The biblio-discography was held in the Reference section of the Music Library at University Wisconsin-Milwaukee. I also discovered the hymn “Wasn’t That a Witness for My Lord.” It contained verses about Samson with couplets near exact to those used by Rev. Gary Davis. The similarities of the two songs are best revealed in the performances “Sampson” and “If I Had My Way” by the Golden Gate Quartet.

Click to view a larger version of the full hymn.

The hymn was first collected and published in 1907 by Emily Hallowell in Calhoun Plantation Songs (Boston: C.W. Thompson & Co.) A copy of the second edition of the book is available in the digital collections of the Sibley Music Library at the Eastman School of Music.


4. What can libraries do to serve artists like you?

I would like more libraries to try to establish themselves as a venue for music, visual art, and film, as well as workshops that are dedicated to these mediums. I think artists play a key role in this by being open and amenable to how they can participate, and to what they can contribute. This is somewhat of a paradigm shift in the role a library can have in a community, and ushering it in will require some dynamic participation.


5. As an artist, what would your ideal library be like?  What sorts of things would you be able to do there? What kinds of stuff would it collect?

I would like there to be a more open platform to other forms of expression—I view libraries as containing mediums of expression. There is a certain amount of institutionalization in the idea that libraries are just repositories of books. I think libraries are still trying to break free from a time when books had a monopoly on commoditized mediums of expression. This monopoly no longer exists.  Gone too is the monopoly on the tangibility of commoditized medium: Do we choose an ebook or a hard copy? A streamed mp3 file or a vinyl record?

As a researcher, I have found an inequality in resource accessibility due to physical location. It creates a level of exclusivity that I associate with museums. I think inclusivity can be established through strategic collaboration. I would like to see smaller libraries be satellite sites for larger libraries; things accessible in the reading rooms of the latter could be made available in the reading room of the former. Devices like microfilm scanners that can be controlled remotely via the Internet could be extremely useful, but not unless there is collaboration between libraries to distribute the cost and maximize the content pool.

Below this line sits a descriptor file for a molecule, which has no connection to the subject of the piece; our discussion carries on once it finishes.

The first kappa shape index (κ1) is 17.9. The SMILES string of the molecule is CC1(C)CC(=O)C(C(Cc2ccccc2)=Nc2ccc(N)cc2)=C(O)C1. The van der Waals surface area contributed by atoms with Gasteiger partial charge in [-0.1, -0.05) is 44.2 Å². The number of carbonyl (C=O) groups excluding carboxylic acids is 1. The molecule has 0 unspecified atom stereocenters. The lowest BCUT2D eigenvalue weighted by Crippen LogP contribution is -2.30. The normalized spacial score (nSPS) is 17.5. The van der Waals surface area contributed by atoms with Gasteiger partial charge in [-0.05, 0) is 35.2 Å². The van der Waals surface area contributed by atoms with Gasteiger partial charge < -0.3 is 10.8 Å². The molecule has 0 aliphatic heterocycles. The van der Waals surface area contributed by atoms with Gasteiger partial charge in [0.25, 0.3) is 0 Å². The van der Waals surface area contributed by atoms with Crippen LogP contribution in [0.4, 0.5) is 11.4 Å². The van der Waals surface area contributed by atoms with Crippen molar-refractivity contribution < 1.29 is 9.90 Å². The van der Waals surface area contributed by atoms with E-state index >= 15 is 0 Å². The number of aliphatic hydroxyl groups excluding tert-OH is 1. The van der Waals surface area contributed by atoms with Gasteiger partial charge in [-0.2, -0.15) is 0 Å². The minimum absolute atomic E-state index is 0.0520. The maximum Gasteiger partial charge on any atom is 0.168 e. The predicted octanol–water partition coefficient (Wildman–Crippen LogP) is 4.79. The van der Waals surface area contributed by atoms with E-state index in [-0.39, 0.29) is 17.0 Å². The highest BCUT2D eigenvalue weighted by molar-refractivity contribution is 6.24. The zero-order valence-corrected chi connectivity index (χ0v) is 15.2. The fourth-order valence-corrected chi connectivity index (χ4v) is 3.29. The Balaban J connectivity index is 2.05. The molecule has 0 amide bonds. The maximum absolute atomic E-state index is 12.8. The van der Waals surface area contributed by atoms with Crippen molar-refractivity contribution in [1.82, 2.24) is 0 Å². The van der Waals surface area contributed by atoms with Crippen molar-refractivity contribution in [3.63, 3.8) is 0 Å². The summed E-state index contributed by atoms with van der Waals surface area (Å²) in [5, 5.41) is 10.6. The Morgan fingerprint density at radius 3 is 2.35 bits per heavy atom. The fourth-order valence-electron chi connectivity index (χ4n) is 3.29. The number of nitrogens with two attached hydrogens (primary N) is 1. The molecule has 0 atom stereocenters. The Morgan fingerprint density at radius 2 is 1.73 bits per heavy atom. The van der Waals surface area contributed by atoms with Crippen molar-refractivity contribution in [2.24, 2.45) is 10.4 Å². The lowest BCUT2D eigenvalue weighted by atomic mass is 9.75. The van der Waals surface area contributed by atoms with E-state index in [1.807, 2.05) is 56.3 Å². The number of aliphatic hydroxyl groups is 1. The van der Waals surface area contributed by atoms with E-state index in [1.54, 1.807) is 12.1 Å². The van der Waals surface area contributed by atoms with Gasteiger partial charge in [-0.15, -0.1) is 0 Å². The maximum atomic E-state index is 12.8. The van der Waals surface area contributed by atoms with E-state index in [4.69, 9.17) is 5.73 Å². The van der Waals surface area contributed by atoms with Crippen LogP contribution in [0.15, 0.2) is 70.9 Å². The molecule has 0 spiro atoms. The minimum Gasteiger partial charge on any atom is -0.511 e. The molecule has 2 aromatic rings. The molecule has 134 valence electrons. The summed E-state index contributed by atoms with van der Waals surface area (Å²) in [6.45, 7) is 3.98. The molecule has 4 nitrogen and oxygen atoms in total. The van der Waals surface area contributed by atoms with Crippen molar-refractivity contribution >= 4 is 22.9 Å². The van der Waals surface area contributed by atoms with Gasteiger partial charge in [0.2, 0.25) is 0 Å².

6. What resources and services do you use at your library (digital collections, physical collections, space, reference librarians, workshops, events, etc.)? How do you find out about them?  How do they help to support your work?

Aside from the resources and services I already discussed, having access to subscription-based services like JSTOR and ProQuest has been very useful. I am pretty sure that these things were pointed out to me by the music librarian at UWM, Rebecca Littman. She is a font of informational nooks and crannies and best practices for finding them.

I like looking through old newspapers.  I think it is important to find ways to understand a concept or event as it happened. Only reading modern perspectives on past events can be misleading. Hindsight is often blind to minutiae. To build an understanding of what was going on in the 1960s, musically I need read things printed during that time as much as things printed today.


7.  Have you shown your work in a library?

My work has never been displayed in a library. I think the setting would need to be right; it would need to be relative to what the library and what I am trying to assert or exhibit. I like settings that are generative for all involved. There is an air of legitimacy that I feel libraries have. I think some of that comes from how serious I take them now.


8. What does “library as incubator” mean to you?

Libraries are fertile ground for artistic growth but only if you let them.